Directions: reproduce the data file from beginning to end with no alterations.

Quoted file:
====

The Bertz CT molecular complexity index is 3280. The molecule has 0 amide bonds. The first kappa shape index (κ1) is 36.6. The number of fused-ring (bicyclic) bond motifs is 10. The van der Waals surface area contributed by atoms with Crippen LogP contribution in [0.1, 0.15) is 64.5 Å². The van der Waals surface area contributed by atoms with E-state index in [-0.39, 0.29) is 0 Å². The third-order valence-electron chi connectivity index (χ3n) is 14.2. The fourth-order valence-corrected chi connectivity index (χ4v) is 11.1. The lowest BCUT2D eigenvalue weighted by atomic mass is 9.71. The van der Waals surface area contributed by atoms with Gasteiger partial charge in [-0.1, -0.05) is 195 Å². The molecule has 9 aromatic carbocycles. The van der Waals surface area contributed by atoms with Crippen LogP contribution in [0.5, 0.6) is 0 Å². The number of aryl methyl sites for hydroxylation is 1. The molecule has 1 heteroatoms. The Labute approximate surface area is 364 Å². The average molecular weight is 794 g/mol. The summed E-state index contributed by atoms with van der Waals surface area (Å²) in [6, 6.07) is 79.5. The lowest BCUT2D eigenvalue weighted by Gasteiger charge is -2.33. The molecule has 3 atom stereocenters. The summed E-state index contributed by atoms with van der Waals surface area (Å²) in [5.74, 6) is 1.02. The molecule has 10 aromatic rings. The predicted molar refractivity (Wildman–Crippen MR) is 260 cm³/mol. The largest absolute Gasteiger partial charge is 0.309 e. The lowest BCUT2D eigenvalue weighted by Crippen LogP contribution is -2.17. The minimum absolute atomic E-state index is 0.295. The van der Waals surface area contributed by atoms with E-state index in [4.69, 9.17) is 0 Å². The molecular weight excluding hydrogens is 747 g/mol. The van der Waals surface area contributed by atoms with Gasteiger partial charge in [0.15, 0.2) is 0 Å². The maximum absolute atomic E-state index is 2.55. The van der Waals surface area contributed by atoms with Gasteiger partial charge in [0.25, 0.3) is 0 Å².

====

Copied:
The Bertz CT molecular complexity index is 3280. The molecule has 0 amide bonds. The first kappa shape index (κ1) is 36.6. The number of fused-ring (bicyclic) bond motifs is 10. The van der Waals surface area contributed by atoms with Crippen LogP contribution in [0.1, 0.15) is 64.5 Å². The van der Waals surface area contributed by atoms with E-state index in [-0.39, 0.29) is 0 Å². The third-order valence-electron chi connectivity index (χ3n) is 14.2. The fourth-order valence-corrected chi connectivity index (χ4v) is 11.1. The lowest BCUT2D eigenvalue weighted by atomic mass is 9.71. The van der Waals surface area contributed by atoms with Gasteiger partial charge in [-0.1, -0.05) is 195 Å². The molecule has 9 aromatic carbocycles. The van der Waals surface area contributed by atoms with Crippen LogP contribution in [0.5, 0.6) is 0 Å². The number of aryl methyl sites for hydroxylation is 1. The molecule has 1 heteroatoms. The Labute approximate surface area is 364 Å². The average molecular weight is 794 g/mol. The summed E-state index contributed by atoms with van der Waals surface area (Å²) in [6, 6.07) is 79.5. The lowest BCUT2D eigenvalue weighted by Gasteiger charge is -2.33. The molecule has 3 atom stereocenters. The summed E-state index contributed by atoms with van der Waals surface area (Å²) in [5.74, 6) is 1.02. The molecule has 10 aromatic rings. The predicted molar refractivity (Wildman–Crippen MR) is 260 cm³/mol. The largest absolute Gasteiger partial charge is 0.309 e. The lowest BCUT2D eigenvalue weighted by Crippen LogP contribution is -2.17. The minimum absolute atomic E-state index is 0.295. The van der Waals surface area contributed by atoms with E-state index in [4.69, 9.17) is 0 Å². The molecular weight excluding hydrogens is 747 g/mol. The van der Waals surface area contributed by atoms with Gasteiger partial charge in [0.15, 0.2) is 0 Å². The maximum absolute atomic E-state index is 2.55. The van der Waals surface area contributed by atoms with Gasteiger partial charge in [0.25, 0.3) is 0 Å².